New York: Google on Monday last introduced new Android devices in small, medium and large: a phone, the Nexus 4; an upgraded seven-inch tablet, the Nexus 7; and a 10-inch tablet, the Nexus 10.
That puts Google in even more direct competition with Apple, which offers a similar family of three: the iPhone, the iPad Mini and the iPad. In an interview, John Lagerling, director of business development for Android, talks about the company’s strategy with the Nexus brand, one that revolves around lower prices.
Excerpts from an interview:
What do you think are the highlights of the new Nexus devices?
My personal favorites are the 360-degree panoramic photo, Photo Sphere, and the fact that you can do inductive charging so you don't need to fiddle with a plug -you can just put it on a surface to charge. On a Nexus 10 it's the fact that it's so thin and light, and the resolution is 2.5 K, so it has very crisp text and pictures. And the price. I negotiated the prices and I'm very pleased with being able to deliver these things at these prices; $299 for an unlocked Nexus 4 -I think that's pretty revolutionary.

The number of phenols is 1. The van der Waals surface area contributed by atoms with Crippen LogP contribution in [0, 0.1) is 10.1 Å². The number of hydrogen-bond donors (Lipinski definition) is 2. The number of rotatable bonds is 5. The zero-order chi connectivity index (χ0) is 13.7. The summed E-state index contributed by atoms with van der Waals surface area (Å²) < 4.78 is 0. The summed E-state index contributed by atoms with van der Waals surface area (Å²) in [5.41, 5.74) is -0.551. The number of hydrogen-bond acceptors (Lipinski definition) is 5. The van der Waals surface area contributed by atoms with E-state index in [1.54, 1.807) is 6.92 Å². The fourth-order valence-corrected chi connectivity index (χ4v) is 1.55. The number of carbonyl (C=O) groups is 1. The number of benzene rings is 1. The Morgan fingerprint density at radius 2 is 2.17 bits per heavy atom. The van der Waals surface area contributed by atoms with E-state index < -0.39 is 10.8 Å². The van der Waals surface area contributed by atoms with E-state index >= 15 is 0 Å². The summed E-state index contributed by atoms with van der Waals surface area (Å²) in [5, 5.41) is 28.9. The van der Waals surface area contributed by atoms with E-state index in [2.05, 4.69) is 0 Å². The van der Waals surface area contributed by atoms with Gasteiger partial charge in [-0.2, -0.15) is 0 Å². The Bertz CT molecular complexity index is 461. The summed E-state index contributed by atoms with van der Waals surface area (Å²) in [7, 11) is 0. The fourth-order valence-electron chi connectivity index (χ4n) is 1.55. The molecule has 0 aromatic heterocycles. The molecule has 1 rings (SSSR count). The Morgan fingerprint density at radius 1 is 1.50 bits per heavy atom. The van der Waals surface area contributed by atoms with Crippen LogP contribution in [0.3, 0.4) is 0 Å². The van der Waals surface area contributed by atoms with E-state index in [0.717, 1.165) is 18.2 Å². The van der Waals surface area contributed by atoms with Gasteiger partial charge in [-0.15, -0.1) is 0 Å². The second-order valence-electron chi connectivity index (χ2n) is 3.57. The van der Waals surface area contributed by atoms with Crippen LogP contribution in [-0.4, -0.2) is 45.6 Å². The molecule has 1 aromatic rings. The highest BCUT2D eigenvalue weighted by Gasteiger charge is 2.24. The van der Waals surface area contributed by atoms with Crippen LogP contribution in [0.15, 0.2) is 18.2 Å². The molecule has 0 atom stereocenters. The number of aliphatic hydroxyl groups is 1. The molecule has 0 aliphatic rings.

How did you get the prices lower?
Basically we felt that we wanted to prove you don't have to charge $600 to deliver a phone that has the latest-generation technologies. Simply that level of margin is sometimes even unreasonable, and we believed that we could do this. For Nexus 7, we were able to ramp those new memory SKUs at the same price. These move so fast that we knew after a few months, from an economical perspective, it was doable. Between us and our partners we have a very good understanding of supply chains. We've all done the best we can to really reach these prices -$399, $299 is pretty amazing, if I may say so.
I noticed each Nexus device is made by a different manufacturer. Is this to keep the playing field fair for Android partners?
It’s not so much fairness as it is to sort of work with partners who happen to be in good “phase match” with us in what we’re trying to do. So Samsung just happens to be in a good phase match on a high-end display, which is exactly what we wanted to do at a low cost. LG had a good phase match with the hardware they were working on. Asus as well.
It’s just more about the timing being right.